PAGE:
Sound change refers to the slow and systematic change in spoken accent within individuals or communities over time, typically on a time scale of years or decades. Examples of sound change in the recent history are the fronting of /u/ (e.g. in GOOSE, FOOT) in Southern British English and the merging of the diphthongs in SQUARE and NEAR in favour of /i@/ in New Zealand English. The forces giving rise to sound change are rooted in the cognitive mechanisms by which humans transmit and subtly imitate each other’s speech attributes, hence making sound change an emerging phenomenon. In order to identify and understand the roots of sound change, as well as predict future emerging accents for a particular language community, the development of complex computational models is required. Agent-Based Models (ABMs) allow to simulate the evolution of spoken accent among a community of artificial agents, each one endowed with fully specified (probabilistic) rules for perception, production, and mental representation of speech sounds, together with global (stochastic) rules governing interactions among agents.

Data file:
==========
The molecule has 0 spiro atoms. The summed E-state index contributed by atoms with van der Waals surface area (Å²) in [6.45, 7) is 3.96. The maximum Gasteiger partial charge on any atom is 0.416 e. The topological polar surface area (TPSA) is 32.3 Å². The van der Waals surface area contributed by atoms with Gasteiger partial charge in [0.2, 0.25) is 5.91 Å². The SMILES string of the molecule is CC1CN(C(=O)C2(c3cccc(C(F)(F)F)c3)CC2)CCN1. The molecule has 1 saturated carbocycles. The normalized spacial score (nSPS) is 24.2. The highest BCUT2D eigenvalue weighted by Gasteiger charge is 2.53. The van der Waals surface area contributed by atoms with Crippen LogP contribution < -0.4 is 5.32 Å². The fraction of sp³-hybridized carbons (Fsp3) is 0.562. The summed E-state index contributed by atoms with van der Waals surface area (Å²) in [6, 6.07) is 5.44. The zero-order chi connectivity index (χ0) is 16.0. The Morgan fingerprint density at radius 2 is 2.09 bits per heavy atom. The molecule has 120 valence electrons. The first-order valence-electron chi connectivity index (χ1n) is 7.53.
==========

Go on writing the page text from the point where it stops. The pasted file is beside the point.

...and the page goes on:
This talk presents the latest version of the ABM of sound change developed at the Institute of Phonetics and Speech Processing at LMU Munich. Acoustic and (sub-)phonemic levels are implemented in the ABM by general-purpose machine learning algorithms, namely Gaussian Mixture Models (GMMs) and Non-negative Matrix Factorisation (NMF). Each agent organises and continuously adapts both levels of representation in full autonomy. Simulated acoustic and/or (sub-)phonemic changes, at the individual as well as at the population level, are tracked separately, directly compared to real (corpus) data, and their origin interpreted on the basis of the known mechanisms governing the ABM. In the talk, the case of /u/ fronting in Southern British English will serve as example to showcase the architecture and workings of the ABM.
Yoon Mi Oh (Aoju University, Seoul)